06/14/2010 07:37 pm ET Updated Dec 06, 2017

US Rep Bob Etheridge's "Right"

The video of US Congressman Bob Etheridge (D-NC) assaulting a student has gone viral. In the video, the students film Etheridge walking down the street and try to ask him some questions when the Congressman physically assaults the student and justifies the attack saying he has a right to know who is asking him a question.

Now, I'm a big fan of individuals--not states--having rights and applaud that people know their rights and stand up for them. But here, I am a little confused as to which "right" Mr. Etheridge references when he says, "I have a right to know who you are."

Here is the video of the exchange:

To settle my curiosity, I called Etheridge's Congressional office to ask about the "right" to know he referenced. A woman in his office politely and professionally told me they had no statement at this time, but she took my information to get back with me. I will update this post if/when I get a response. His statement makes no reference to the "rights" argument.

I also asked some legal and privacy minded friends about this unknown to me "right" and got some responses. Here are a few of them:

From Eugene Volokh,

This is pretty clearly tortious and criminal assault, but I'm not sure that the claim that he has "a right to know who you are" is a claim of a legal right (partly since there is no such legal right). It might be a claim of moral or ethical right: If you're going to ask me questions, I'm entitled to have you identify yourself. [Oh, I should have said it's pretty clearly assault based on what we see in the video, absent other extenuating factors (such as reason for the Congressman to be afraid that he was being threatened with violence or some such); it's impossible to tell for sure just from an edited video.]

Robert Ellis Smith, Publisher of Privacy Journal, adds,

"There is no requirement that an individual identify himself to a non-law enforcement person and no entitlement of such a person to demand ID of any other person. Even an elected official may not make such a demand, any more than he may make an arrest or conduct a search.

Law-enforcement may require identification of an individual only when that person raises suspicion adequate to permit a stop and frisk of the person. In 1983 the U.S. Supreme Court said that a California law was vague and therefore unconstitutional because it required "credible and reliable" identification be presented to a law enforcement person upon mere demand. Kolender v. Lawson, 461 US 352.

In addition, the Supreme Court has ruled repeatedly that the right to anonymous free speech is protected by the First Amendment. McIntyre v. Ohio Elections Commission, 514 U.S. 334 (1995). Citizens United v. Fed. Elections Comm., 08-205 (2010). The right to speak anonymously also includes the right not to speak and to remain anonymous, except when raising suspicion in front of a law-enforcement officer."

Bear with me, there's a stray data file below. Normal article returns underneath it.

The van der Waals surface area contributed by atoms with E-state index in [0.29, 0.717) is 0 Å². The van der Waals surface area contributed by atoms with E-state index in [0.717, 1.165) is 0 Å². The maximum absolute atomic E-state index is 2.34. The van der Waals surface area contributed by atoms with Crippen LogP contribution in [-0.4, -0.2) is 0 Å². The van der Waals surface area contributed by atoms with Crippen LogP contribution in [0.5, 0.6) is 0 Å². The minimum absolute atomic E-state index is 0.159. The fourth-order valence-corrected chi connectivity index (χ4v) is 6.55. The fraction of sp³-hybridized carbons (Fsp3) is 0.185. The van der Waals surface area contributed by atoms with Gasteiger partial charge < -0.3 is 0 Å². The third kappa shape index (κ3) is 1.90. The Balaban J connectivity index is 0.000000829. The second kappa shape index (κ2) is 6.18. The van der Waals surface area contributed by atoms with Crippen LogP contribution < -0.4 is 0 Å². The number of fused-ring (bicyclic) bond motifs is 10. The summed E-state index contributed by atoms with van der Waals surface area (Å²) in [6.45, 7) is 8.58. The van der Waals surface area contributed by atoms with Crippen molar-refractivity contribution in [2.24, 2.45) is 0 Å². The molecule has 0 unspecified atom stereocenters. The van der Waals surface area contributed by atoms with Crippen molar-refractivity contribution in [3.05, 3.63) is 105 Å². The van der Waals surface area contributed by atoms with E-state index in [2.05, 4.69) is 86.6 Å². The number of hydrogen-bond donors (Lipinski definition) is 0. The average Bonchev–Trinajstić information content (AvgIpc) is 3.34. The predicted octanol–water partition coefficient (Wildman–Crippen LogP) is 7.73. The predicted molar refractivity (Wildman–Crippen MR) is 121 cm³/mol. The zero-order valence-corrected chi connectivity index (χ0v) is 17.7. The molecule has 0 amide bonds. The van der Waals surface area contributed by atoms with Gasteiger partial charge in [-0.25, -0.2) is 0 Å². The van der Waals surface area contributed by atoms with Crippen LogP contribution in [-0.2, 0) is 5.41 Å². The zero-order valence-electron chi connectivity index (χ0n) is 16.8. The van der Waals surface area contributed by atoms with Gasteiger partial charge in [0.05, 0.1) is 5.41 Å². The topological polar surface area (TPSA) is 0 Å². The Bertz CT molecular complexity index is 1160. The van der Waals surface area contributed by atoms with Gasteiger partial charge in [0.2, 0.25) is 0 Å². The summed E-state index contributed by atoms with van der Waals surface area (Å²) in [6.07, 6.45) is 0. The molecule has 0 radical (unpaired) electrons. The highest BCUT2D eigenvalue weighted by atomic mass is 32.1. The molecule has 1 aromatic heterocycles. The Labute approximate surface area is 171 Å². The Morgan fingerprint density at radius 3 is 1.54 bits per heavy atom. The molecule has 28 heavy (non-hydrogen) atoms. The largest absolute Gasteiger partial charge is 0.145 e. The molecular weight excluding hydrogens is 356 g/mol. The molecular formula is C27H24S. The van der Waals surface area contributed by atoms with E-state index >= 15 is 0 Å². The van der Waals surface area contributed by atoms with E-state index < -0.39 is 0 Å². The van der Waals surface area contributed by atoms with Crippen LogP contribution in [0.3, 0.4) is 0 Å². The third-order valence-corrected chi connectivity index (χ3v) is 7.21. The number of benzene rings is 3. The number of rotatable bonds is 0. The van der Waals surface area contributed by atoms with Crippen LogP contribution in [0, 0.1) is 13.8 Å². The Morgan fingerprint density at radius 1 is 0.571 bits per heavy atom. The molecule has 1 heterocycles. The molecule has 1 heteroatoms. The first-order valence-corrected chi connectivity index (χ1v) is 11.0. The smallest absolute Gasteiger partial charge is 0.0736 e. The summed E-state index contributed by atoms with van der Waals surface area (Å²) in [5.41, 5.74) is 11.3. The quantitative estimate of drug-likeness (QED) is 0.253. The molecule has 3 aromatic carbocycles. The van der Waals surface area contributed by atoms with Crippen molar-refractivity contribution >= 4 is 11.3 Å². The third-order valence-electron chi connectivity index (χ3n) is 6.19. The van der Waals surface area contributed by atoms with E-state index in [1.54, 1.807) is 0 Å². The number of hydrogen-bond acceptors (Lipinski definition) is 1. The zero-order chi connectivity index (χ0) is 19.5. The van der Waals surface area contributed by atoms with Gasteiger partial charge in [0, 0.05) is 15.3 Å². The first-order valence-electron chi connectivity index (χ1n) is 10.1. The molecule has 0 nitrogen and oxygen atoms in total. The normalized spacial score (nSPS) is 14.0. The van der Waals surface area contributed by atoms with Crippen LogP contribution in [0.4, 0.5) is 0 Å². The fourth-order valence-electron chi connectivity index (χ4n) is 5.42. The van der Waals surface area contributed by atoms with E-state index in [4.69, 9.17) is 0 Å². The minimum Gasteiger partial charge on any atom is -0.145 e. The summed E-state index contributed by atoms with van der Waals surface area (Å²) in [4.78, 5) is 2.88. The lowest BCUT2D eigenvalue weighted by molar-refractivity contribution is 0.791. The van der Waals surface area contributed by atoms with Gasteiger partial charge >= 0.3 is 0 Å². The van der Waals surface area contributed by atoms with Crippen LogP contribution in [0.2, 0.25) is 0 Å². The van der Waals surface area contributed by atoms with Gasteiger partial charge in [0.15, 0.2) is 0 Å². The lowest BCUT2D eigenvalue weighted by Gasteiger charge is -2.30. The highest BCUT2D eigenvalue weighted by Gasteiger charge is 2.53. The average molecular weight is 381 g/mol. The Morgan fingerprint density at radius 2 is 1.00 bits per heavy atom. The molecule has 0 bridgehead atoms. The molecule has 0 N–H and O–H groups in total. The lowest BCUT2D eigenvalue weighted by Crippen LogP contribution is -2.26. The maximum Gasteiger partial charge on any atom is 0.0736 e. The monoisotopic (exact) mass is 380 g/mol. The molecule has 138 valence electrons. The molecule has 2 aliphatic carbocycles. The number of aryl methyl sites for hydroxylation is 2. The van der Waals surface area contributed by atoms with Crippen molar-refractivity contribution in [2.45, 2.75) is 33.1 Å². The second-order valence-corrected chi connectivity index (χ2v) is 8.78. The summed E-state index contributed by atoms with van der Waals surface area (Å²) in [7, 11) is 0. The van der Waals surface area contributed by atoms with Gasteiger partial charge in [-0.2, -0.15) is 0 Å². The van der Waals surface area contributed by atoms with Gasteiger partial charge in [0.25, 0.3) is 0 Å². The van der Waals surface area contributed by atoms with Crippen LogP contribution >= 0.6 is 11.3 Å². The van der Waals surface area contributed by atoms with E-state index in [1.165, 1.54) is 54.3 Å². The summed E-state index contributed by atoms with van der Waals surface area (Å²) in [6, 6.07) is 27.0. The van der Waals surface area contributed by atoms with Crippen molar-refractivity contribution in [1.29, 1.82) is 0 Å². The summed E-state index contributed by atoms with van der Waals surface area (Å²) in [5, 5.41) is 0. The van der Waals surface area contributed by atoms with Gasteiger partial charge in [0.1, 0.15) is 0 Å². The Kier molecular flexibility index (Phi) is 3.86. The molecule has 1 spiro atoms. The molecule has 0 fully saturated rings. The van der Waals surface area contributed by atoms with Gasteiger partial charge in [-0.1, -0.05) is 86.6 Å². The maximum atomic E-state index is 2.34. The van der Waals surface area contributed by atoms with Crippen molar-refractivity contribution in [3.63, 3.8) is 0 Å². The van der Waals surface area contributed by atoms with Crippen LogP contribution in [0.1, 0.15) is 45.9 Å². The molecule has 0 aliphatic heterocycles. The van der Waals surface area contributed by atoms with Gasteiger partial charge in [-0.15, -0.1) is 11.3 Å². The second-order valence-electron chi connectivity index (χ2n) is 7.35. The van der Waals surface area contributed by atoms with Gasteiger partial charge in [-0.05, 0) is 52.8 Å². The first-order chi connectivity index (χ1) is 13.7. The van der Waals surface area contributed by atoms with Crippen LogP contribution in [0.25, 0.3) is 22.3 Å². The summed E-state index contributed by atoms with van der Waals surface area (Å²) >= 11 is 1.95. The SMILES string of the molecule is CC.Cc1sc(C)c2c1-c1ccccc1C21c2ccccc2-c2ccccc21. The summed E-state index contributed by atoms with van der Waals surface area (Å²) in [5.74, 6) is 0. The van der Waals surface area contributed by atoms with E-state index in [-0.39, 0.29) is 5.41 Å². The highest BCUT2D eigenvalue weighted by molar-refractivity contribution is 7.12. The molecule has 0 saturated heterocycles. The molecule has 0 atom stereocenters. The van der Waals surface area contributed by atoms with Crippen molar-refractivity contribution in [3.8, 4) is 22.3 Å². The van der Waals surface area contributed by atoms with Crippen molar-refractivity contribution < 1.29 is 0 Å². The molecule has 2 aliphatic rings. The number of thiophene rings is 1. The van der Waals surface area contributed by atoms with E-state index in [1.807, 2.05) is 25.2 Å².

From Adam Kokesh who has a history of protesting and has testified before Congress a few times on transparency,

He has a right to ignore anonymous questions and state that position should he choose to take it, but not in a way that violates another person's rights and clearly not to assault him. He has no inherent right to know the identity of another person in a public place. At the same time, the student has a right to ask questions with or without identifying himself.

Dane vonBreichenruchardt of the US Bill of Rights Foundation, says based only on what he knows from the video,

Etheridge is guilty of simple assault and the student should swear out a warrant for him if he thought it necessary. Etheridge could have refused the interview until the student properly identified himself. The video is admissible in court. The right does not exist. That's why I said 'Etheridge could have refused the interview until the student properly identified himself.' That is the only recourse Etheridge had.

Dane adds that he met the Congressman on the street during the protests against the health care reform bill and found him to be a perfect gentleman who took the time to discuss the issues during a heated political time. Dane explained that even though he opposed the bill the Congressman "could not have been nicer" and thought what got into him when he saw the video--Etheridge had not asked him who he was until the end of a long, polite conversation.

Here is a video of the Congressman discussing Civic Engagement and why he went into politics to support education:

It will be interesting to see if he stands by his unique understanding of "rights" or not.